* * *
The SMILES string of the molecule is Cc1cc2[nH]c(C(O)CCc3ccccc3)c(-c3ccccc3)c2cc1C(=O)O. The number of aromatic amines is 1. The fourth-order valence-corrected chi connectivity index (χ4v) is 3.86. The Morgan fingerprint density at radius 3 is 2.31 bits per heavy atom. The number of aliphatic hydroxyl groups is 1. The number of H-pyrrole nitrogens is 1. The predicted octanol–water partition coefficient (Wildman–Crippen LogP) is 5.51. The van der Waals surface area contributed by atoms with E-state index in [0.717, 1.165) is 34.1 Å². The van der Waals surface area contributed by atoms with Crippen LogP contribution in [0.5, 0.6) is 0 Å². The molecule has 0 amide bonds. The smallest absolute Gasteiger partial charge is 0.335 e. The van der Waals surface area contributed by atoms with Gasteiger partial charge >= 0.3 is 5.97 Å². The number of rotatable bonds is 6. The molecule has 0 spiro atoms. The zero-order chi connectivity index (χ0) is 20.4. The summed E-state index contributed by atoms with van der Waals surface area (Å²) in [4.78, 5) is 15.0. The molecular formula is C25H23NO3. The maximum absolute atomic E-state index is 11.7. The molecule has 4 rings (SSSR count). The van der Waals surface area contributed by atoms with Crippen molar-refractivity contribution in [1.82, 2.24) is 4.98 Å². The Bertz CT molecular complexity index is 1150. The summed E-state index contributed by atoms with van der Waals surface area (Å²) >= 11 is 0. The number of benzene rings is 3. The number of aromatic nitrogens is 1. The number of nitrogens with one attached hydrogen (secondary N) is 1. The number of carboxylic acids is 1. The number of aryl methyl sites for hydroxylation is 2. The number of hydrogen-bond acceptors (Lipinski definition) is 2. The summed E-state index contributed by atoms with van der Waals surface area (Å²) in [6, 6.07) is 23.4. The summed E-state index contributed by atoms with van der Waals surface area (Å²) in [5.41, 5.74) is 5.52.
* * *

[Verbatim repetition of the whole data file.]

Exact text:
The SMILES string of the molecule is Cc1cc2[nH]c(C(O)CCc3ccccc3)c(-c3ccccc3)c2cc1C(=O)O. The number of aromatic amines is 1. The fourth-order valence-corrected chi connectivity index (χ4v) is 3.86. The Morgan fingerprint density at radius 3 is 2.31 bits per heavy atom. The number of aliphatic hydroxyl groups is 1. The number of H-pyrrole nitrogens is 1. The predicted octanol–water partition coefficient (Wildman–Crippen LogP) is 5.51. The van der Waals surface area contributed by atoms with E-state index in [0.717, 1.165) is 34.1 Å². The van der Waals surface area contributed by atoms with Crippen LogP contribution in [0.5, 0.6) is 0 Å². The molecule has 0 amide bonds. The smallest absolute Gasteiger partial charge is 0.335 e. The van der Waals surface area contributed by atoms with Gasteiger partial charge >= 0.3 is 5.97 Å². The number of rotatable bonds is 6. The molecule has 0 spiro atoms. The zero-order chi connectivity index (χ0) is 20.4. The summed E-state index contributed by atoms with van der Waals surface area (Å²) in [4.78, 5) is 15.0. The molecular formula is C25H23NO3. The maximum absolute atomic E-state index is 11.7. The molecule has 4 rings (SSSR count). The van der Waals surface area contributed by atoms with Crippen molar-refractivity contribution in [1.82, 2.24) is 4.98 Å². The Bertz CT molecular complexity index is 1150. The summed E-state index contributed by atoms with van der Waals surface area (Å²) >= 11 is 0. The number of benzene rings is 3. The number of aromatic nitrogens is 1. The number of nitrogens with one attached hydrogen (secondary N) is 1. The number of carboxylic acids is 1. The number of aryl methyl sites for hydroxylation is 2. The number of hydrogen-bond acceptors (Lipinski definition) is 2. The summed E-state index contributed by atoms with van der Waals surface area (Å²) in [6, 6.07) is 23.4. The summed E-state index contributed by atoms with van der Waals surface area (Å²) in [5.41, 5.74) is 5.52.